Overall Beverage Costs

Beverage cost needs to be broken down into the following categories:

  • Wine Cost
  • Liquor Cost
  • Beer Cost
  • Beverage Cost

Formula: Net purchases/ Net Sales = Total Cost

It is equally imperative to cost out the beverage menus to ensure targeted goals are being met. Next, monitor the costs to make sure the restaurant is hitting acceptable percentages. The following are some suggestions to help control beverage costs:

  • Raise Prices.
  • Use spotters to help prevent theft at the bar.
  • Cost out the beverage menu.
  • Use pre-measured pours.
  • Install a keg counter. It will count the number of beers sold out of the keg. This is another good way to minimize theft.
  • Formalize a wine program.
  • Set up a purchase order system.
  • Negotiate prices with vendors for bulk buying. Take vendor discounts when offered.
  • Organize the storage room and keep inventory levels to a minimum.
  • Purchase based on a budget.
  • Link beverage managers√≠ bonuses to pre-set percentages.

Hopefully, these tips will help control the cost of goods percentages. However, do not lose sight over the contribution dollars. For example, which dish should an operator sell? Chicken with a $5.00 profit and a 25% food cost or steak with a $10.00 profit and a 35% food cost? Although the chicken sounds more appealing, the correct response is steak. Think about it, would you rather have $5.00 profits or $10.00 profits? The odds are that a customer will only order one entree, yet, the operatorís rent and payroll remain fixed, no matter what the customer orders. So opt for selling the steak and take the $10.00 gross profit over the $5.00 gross profit. The operator can make up the percentage by having a higher sales figure and a lower payroll percentage.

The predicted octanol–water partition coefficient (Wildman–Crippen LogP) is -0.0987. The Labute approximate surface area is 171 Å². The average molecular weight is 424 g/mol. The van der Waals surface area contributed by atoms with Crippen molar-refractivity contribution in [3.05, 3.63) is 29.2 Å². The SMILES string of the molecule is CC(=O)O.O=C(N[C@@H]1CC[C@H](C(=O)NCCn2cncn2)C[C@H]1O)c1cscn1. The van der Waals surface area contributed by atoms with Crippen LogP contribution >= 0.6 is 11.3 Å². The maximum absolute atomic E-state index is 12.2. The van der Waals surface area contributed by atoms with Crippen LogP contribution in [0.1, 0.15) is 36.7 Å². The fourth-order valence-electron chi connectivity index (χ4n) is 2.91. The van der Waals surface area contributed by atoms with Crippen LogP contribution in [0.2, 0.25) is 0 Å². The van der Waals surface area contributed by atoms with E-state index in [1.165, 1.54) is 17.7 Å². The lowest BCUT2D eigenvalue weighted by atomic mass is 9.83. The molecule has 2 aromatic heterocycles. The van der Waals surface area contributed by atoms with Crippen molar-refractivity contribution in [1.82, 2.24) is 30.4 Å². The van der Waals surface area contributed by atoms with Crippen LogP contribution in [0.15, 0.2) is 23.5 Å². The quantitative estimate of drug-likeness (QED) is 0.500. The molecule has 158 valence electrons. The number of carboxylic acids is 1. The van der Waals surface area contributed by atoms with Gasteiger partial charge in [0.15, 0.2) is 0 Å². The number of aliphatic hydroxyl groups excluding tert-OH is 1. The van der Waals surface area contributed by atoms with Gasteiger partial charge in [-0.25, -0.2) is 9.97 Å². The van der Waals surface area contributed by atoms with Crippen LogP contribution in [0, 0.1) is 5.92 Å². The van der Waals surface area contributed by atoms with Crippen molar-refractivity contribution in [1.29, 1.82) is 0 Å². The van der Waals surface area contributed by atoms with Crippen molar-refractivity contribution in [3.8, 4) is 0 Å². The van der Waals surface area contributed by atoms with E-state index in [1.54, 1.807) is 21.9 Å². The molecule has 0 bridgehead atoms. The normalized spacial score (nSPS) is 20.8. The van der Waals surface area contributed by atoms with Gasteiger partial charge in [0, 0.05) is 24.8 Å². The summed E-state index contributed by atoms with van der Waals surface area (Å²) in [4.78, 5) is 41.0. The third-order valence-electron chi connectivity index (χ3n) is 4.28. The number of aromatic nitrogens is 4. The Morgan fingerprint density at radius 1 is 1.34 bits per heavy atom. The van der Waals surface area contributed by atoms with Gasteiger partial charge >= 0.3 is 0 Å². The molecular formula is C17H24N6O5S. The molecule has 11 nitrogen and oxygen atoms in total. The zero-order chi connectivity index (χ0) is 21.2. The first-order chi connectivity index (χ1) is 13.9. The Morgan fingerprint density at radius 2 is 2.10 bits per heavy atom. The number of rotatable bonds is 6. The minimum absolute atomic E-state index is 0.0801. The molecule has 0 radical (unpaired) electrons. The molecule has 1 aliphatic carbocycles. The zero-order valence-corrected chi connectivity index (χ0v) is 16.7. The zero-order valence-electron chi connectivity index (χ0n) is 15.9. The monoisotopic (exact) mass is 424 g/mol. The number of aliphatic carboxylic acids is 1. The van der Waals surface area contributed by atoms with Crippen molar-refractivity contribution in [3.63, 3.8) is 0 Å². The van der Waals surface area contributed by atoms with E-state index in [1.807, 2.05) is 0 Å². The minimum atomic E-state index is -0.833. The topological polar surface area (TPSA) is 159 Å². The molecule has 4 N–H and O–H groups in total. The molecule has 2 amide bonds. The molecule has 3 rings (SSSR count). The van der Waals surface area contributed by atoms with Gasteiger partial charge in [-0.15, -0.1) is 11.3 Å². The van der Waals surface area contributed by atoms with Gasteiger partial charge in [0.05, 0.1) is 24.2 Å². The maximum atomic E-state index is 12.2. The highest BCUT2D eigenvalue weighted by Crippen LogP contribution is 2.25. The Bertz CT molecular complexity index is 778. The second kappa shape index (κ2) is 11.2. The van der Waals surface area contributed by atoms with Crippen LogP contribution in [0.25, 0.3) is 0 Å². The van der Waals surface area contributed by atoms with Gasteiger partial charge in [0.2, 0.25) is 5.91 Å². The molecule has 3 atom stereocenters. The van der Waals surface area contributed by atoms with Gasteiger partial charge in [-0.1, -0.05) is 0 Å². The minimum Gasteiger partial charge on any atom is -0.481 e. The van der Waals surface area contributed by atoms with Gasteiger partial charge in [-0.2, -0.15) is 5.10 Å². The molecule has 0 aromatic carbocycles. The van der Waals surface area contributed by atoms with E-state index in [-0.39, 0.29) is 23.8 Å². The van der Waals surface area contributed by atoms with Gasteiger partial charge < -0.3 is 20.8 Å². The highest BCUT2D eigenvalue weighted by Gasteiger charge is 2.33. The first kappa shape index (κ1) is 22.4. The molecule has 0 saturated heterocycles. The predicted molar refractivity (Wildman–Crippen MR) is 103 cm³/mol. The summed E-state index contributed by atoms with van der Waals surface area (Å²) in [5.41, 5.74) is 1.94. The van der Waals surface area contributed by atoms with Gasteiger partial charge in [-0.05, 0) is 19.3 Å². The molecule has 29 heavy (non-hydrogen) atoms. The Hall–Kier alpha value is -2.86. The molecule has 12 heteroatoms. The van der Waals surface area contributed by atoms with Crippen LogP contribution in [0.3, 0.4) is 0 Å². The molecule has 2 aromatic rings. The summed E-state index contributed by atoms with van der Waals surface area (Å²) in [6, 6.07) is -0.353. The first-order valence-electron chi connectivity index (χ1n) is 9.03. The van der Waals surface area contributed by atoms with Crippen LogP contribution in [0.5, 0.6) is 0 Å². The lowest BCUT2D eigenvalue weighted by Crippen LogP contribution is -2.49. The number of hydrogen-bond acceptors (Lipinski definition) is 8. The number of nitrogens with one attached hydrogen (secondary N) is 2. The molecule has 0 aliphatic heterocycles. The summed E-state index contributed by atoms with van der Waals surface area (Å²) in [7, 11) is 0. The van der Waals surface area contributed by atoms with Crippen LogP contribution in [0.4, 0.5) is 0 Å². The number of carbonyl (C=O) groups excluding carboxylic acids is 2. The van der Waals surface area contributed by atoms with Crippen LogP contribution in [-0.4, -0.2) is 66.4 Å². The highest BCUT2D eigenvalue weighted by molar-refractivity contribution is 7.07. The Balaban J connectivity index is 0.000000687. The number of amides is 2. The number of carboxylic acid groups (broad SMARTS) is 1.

Another example is wine. A $50.00 bottle of wine may cost an operator $25.00. Even though the bottle of wine has a 50% cost, where else on the menu could the operator make a $25.00 gross profit?